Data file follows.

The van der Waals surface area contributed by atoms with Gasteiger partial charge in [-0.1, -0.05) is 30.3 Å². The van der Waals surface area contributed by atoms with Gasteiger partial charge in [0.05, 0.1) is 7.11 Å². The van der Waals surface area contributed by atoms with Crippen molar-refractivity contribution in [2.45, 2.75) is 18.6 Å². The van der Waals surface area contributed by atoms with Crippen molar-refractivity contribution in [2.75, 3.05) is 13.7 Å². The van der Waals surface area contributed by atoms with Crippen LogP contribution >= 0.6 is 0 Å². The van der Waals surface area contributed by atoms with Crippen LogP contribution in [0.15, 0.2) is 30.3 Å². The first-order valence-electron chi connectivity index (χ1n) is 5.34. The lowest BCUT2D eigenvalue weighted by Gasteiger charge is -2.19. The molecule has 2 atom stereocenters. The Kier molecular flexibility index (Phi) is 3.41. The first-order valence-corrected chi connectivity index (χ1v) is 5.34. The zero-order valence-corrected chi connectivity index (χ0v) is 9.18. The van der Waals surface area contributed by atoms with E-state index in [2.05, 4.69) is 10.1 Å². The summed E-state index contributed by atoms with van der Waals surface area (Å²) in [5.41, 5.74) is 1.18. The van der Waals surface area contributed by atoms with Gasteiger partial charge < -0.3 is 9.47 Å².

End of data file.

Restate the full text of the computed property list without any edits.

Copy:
The van der Waals surface area contributed by atoms with Gasteiger partial charge in [-0.1, -0.05) is 30.3 Å². The van der Waals surface area contributed by atoms with Gasteiger partial charge in [0.05, 0.1) is 7.11 Å². The van der Waals surface area contributed by atoms with Crippen molar-refractivity contribution in [2.45, 2.75) is 18.6 Å². The van der Waals surface area contributed by atoms with Crippen molar-refractivity contribution in [2.75, 3.05) is 13.7 Å². The van der Waals surface area contributed by atoms with Crippen LogP contribution >= 0.6 is 0 Å². The van der Waals surface area contributed by atoms with Crippen LogP contribution in [0.15, 0.2) is 30.3 Å². The first-order valence-electron chi connectivity index (χ1n) is 5.34. The lowest BCUT2D eigenvalue weighted by Gasteiger charge is -2.19. The molecule has 2 atom stereocenters. The Kier molecular flexibility index (Phi) is 3.41. The first-order valence-corrected chi connectivity index (χ1v) is 5.34. The zero-order valence-corrected chi connectivity index (χ0v) is 9.18. The van der Waals surface area contributed by atoms with E-state index in [2.05, 4.69) is 10.1 Å². The summed E-state index contributed by atoms with van der Waals surface area (Å²) in [5.41, 5.74) is 1.18. The van der Waals surface area contributed by atoms with Gasteiger partial charge < -0.3 is 9.47 Å².